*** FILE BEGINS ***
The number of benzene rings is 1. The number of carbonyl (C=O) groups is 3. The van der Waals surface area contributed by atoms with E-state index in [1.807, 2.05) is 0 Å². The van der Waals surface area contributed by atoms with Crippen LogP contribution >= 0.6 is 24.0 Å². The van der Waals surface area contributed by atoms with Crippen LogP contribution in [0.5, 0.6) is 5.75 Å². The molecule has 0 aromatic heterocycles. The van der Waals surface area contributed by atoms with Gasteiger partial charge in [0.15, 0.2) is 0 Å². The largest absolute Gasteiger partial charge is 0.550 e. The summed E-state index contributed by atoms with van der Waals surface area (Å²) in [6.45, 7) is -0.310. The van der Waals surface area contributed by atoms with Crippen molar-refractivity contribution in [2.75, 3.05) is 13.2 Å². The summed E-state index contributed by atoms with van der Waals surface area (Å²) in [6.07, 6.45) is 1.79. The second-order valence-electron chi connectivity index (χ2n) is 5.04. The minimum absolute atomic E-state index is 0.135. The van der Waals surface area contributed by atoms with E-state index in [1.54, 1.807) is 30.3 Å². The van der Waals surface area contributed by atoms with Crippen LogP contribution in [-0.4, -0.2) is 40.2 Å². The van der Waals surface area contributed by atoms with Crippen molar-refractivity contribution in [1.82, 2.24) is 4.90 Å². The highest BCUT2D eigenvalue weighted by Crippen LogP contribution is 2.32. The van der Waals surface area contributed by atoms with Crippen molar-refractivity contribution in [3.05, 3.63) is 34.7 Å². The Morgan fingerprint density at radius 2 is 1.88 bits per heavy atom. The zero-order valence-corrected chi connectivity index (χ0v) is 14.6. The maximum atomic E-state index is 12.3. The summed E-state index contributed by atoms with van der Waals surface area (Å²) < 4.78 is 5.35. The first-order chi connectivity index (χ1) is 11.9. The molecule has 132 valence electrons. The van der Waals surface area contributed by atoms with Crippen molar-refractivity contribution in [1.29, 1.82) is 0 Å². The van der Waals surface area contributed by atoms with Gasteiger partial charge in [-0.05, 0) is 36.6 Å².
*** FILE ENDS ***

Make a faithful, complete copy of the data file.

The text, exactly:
The number of benzene rings is 1. The number of carbonyl (C=O) groups is 3. The van der Waals surface area contributed by atoms with E-state index in [1.807, 2.05) is 0 Å². The van der Waals surface area contributed by atoms with Crippen LogP contribution >= 0.6 is 24.0 Å². The van der Waals surface area contributed by atoms with Crippen LogP contribution in [0.5, 0.6) is 5.75 Å². The molecule has 0 aromatic heterocycles. The van der Waals surface area contributed by atoms with Gasteiger partial charge in [0.15, 0.2) is 0 Å². The largest absolute Gasteiger partial charge is 0.550 e. The summed E-state index contributed by atoms with van der Waals surface area (Å²) in [6.45, 7) is -0.310. The van der Waals surface area contributed by atoms with Crippen molar-refractivity contribution in [2.75, 3.05) is 13.2 Å². The summed E-state index contributed by atoms with van der Waals surface area (Å²) in [6.07, 6.45) is 1.79. The second-order valence-electron chi connectivity index (χ2n) is 5.04. The minimum absolute atomic E-state index is 0.135. The van der Waals surface area contributed by atoms with E-state index in [1.54, 1.807) is 30.3 Å². The van der Waals surface area contributed by atoms with Crippen LogP contribution in [-0.4, -0.2) is 40.2 Å². The van der Waals surface area contributed by atoms with Crippen molar-refractivity contribution in [1.82, 2.24) is 4.90 Å². The highest BCUT2D eigenvalue weighted by Crippen LogP contribution is 2.32. The van der Waals surface area contributed by atoms with Crippen molar-refractivity contribution in [3.05, 3.63) is 34.7 Å². The Morgan fingerprint density at radius 2 is 1.88 bits per heavy atom. The zero-order valence-corrected chi connectivity index (χ0v) is 14.6. The maximum atomic E-state index is 12.3. The summed E-state index contributed by atoms with van der Waals surface area (Å²) < 4.78 is 5.35. The first-order chi connectivity index (χ1) is 11.9. The molecule has 132 valence electrons. The van der Waals surface area contributed by atoms with Crippen molar-refractivity contribution in [1.29, 1.82) is 0 Å². The van der Waals surface area contributed by atoms with Gasteiger partial charge in [-0.05, 0) is 36.6 Å².